Almost every Filipino knows EDSA, although not everyone may know that it’s a major thoroughfare in Metro Manila. It’s a road that is [in]famous and unique for many things. EDSA One, EDSA Dos, EDSA Tres and the additional (?) episodes that will rival the plot of Starwars.
Of course, there’s the monstrous heavy traffic which remains unrivaled in Philippine territory, the countless blue MMDA men, the hide-and-seek pink steel fences and, yes, the yellow lane. With that explosion of colors, it’s no wonder why some still refer to the “number-coding” scheme as the “color-coding” scheme.
The Yellow Lane is (or was?) supposed to separate the public utility vehicles (PUVs) from the private vehicles. I must say it was effective, specially together with the bus-dispatching scheme (I forgot how it’s called, but it’s the scheme where buses are supposed to be dispatched at scheduled regular time intervals to minimize clogging at EDSA). For some time, the major bottlenecks, including the Cubao northbound lane after the GMA fly-over, were gone.
It was effective when it was implemented. Now, it’s a free-for-all at EDSA. The photo shows how it looks like under the Kamuning fly-over, southbound. As you can see, there’s a yellow bus swerving to the left, and, as a result, all the lanes are occupied by buses. That bus is swerving to the innermost lane because the lanes on the right are occupied by buses and jeepneys loading/unloading passengers.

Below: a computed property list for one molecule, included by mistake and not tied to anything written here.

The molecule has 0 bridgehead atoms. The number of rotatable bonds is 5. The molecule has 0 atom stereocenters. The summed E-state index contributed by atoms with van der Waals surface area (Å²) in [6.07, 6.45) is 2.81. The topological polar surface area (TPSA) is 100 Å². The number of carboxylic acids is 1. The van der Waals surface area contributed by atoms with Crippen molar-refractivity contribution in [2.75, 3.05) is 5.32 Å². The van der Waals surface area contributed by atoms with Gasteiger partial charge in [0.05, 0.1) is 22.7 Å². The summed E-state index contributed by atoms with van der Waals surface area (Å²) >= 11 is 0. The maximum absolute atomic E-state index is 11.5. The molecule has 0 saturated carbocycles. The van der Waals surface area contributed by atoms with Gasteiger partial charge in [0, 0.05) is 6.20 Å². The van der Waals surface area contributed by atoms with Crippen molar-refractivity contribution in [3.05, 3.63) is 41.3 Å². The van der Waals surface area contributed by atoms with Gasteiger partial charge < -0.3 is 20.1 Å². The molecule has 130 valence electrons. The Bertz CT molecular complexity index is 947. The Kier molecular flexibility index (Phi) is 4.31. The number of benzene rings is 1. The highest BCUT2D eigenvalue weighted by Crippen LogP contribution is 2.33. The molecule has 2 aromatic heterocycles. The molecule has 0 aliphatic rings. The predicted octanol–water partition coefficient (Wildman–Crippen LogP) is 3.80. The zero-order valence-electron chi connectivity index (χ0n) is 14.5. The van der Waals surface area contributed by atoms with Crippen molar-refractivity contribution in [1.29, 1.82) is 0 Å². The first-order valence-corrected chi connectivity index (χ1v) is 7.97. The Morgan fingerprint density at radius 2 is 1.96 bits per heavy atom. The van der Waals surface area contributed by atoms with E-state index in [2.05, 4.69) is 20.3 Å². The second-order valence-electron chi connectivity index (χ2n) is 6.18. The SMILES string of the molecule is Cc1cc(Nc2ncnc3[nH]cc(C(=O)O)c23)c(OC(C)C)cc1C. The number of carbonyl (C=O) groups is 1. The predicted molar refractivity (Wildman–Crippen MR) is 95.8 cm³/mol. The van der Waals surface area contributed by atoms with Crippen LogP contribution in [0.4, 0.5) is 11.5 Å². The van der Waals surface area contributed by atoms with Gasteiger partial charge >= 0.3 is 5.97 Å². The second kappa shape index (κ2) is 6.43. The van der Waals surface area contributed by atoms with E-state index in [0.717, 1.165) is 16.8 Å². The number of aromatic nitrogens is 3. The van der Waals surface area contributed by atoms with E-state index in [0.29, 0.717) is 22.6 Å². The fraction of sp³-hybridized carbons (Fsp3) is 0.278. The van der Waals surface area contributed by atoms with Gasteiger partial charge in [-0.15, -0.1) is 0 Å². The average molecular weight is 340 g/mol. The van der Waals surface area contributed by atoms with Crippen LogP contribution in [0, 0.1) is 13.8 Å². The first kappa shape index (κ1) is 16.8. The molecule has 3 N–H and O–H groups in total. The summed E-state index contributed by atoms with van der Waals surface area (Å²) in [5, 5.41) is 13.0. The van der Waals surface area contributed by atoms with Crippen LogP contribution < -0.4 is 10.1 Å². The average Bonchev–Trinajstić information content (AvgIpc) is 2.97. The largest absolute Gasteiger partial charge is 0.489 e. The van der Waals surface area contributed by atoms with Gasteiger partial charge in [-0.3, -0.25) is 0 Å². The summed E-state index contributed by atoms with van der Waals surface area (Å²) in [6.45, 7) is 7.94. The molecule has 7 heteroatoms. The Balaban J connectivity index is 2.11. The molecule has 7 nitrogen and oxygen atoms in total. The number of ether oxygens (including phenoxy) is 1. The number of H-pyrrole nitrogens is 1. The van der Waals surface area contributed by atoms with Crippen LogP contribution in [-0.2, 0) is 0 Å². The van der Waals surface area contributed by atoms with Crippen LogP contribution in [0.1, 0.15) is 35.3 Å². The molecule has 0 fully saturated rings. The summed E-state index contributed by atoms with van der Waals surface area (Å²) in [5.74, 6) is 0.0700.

It’s plain to see that all lanes are occupied. Now, with those pictures, maybe it’s no longer hard to imagine why buses, swerving and occupying all the lanes, greatly contribute to the traffic mess in Metro Manila. Of course, they’re not the only culprits, and let me clarify that buses are indispensable components of the Philippine transportation system.
The MMDA is supposed to enforce the Yellow Lane rule, or maybe I have it all wrong – drivers are supposed to follow this rule, regardless of the presence of the blue MMDA men. I endure the EDSA traffic almost everyday and aside from the fact that I consider it as my penitensya in lieu of non-pork Fridays, I have come to the conclusion that the Yellow Lane is not respected. Heck, I can even venture to say that the MMDA is not respected by bus and jeepney drivers. Buses and jeepneys are truly the kings of the road. They are untouchables. I don’t know why.
To some extent, the pink fences (over the Yellow Lanes) are meant to enforce the rule, but bus drivers have a habit of “accidentally” running over these fences. Because of these “accidents”, MMDA placed concrete dividers to take the place of the yellow lanes/pink fences.
The heavy traffic got me thinking, not of my bladders (thank Bayani for those pink urinals, but this is another matter). Atty. Alex Lacson mentioned obeying simple traffic rules as the first thing every Filipino can do to help our country. Obeying traffic rules is indicative of how we follow more complex laws. The progression of the ways to enforce the Yellow Lane (from the yellow paint, to the pink fences, to those gray, solid concrete dividers) speaks a lot. Maybe Filipinos need someone who has iron fists, er, stone fists, to govern them?
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